She has a family and a full-time job, volunteers, serves on community boards and writes plays as a church youth director. She performs in many area theaters and now is helping to launch a new one.
The wonder is not only her energy but her centeredness.
Key to all these activities is the ability to connect with people, something she attributes to an “unusual” childhood.
“I grew up in a mostly white neighborhood and went to a Catholic school that was college preparatory,” said Benn, 50. “I was exposed to a lot of different cultures and religions and appreciate the diversity of my upbringing.”
Her mother and aunt took her to see live theater road shows. She was also exposed at a young age to dance and music, including tap, ballet and jazz. She parlayed these into performing, though not as the so-called “triple threat.”
“People assume I do musical theater,” she said. “I do not. I can sing and I can act and I can move a little, but I don’t do all of them at the same time.”
Her first real experience as a performer took place at the age of 8 or 9 in Baltimore’s Pumpkin Theatre—similar to Gamut’s Popcorn Hat Players—in a production of “The Rackety Packety House.”
Acting came so naturally to Benn that she didn’t realize she had auditioned.
“I had just read a few lines, and they said, ‘Here’s your rehearsal schedule,’” she said, laughing.
Locally, Benn’s appearances have included a number of August Wilson plays at Open Stage of Harrisburg. She had the title role in “Ma Rainey’s Black Bottom,” for which she won the “Best Actress Award” from BroadwayWorld.com’s Central Pennsylvania Awards.
In her day job, she is the director of underwriting initiatives at Penn National Insurance Co. This is a career choice that grew out of a part-time job she had in college.
Why not full-time theater?
Partly, it’s because Benn likes diversity in her life, but there’s a more practical reason.
“Life happens—and limited opportunity,” she said. “During our early years, my husband, son and I were a struggling young family, and theater presented very limited opportunities for me as a young, African-American woman to secure a role or position with stable income, benefits and hours supportive of building a healthy family. I believe that you launch where you land.”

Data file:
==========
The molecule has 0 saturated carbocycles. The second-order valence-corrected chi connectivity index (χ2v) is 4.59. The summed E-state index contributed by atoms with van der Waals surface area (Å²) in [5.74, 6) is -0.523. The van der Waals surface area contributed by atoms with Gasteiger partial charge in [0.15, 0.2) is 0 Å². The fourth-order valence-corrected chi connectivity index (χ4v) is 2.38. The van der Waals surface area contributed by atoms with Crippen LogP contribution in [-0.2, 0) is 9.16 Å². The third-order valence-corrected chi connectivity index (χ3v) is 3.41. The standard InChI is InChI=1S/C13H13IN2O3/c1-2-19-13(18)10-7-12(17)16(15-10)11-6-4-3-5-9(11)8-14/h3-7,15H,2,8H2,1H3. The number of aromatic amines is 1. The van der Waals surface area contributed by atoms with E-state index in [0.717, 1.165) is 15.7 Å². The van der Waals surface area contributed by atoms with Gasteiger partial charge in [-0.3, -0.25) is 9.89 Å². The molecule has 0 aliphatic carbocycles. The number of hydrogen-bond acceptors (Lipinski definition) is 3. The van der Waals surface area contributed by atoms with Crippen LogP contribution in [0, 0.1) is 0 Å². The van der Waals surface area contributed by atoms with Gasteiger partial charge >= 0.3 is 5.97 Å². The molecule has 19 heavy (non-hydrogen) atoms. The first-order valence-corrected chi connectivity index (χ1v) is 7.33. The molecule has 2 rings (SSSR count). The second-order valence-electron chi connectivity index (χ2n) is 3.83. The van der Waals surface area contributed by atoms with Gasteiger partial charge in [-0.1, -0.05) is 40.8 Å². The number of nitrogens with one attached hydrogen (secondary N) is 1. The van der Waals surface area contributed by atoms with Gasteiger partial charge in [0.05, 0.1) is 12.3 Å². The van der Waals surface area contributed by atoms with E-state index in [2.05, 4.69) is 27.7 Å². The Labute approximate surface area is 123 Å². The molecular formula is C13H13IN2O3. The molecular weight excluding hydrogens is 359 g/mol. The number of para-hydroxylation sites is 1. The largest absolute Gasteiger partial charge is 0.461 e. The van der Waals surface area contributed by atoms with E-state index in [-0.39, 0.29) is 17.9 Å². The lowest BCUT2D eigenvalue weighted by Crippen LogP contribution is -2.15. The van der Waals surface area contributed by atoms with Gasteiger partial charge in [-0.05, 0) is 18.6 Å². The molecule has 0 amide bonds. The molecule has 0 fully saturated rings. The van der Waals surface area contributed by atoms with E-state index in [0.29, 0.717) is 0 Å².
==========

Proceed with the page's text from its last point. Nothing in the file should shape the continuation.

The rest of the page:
Benn and her husband, William, have been together 35 years. They also have a daughter and a grandson.
To add to her full plate, she now is managing director of Sankofa, a new theater currently forming in Harrisburg in association with Open Stage of Harrisburg. In that role, she will be able to pursue her passion more fully.
“I knew that, some day, I would have the opportunity to do what I love and support my family,” she said. “I have been balancing my full-time job and acting/theater work for over 15 years, and I will continue to balance it with the launch of Sankofa.”
Indeed, it will mean an adjustment, as Benn shifts her time from acting on stage to helping lead a new theater and nurturing the talent of others. But she is nothing if not flexible in making life’s shifts.
In high school, Benn played the mother of the (white) entertainer/producer in “George M,” a play about the Broadway legend George M. Cohan. Recently, Gamut Theatre Director Tom Weaver cast her as Linda Loman opposite Clark Nicholson’s Willy Loman in Arthur Miller’s “Death of a Salesman.”
“There were audience members who couldn’t get past that it was a mixed cast,” Benn admitted. “It seemed for them to change the texture of the play.”
Her own dream is to give more opportunities to actors of color in the area.
“Open Stage continues to do at least one African-American play a season, and there’s a place for that,” she said, “I thank founding Artistic Director Don Alsedek for making the plays authentic.”
But Sankofa, she said, will be an African-American theater company focusing on the African-American experience—the playwrights will be African American, and their works will be directed and produced by African Americans. Leonard Dozier will serve as artistic director for the new theater expected to mount its first play in February 2018.
“But we want the audiences to be inclusive,” Benn said.
Sankofa is a word in a Ghanaian language for a complex thought: “You must reach back to reclaim that which is lost in order to move forward.”
I asked about her first name.
“Fifty-plus years ago, my mom had no idea about Islamic law by the same name, which is a lower-case ‘s,’” she said. “She was being creative with the letters of her name and my dad’s.”
It was only during elementary school that, looking through an encyclopedia, she discovered that her name had Islamic and Hebraic roots and meant “leader of the right path, the path to light and goodness.”
“I’m trying to live up to that meaning,” she said.
Author: Barbara Trainin Blank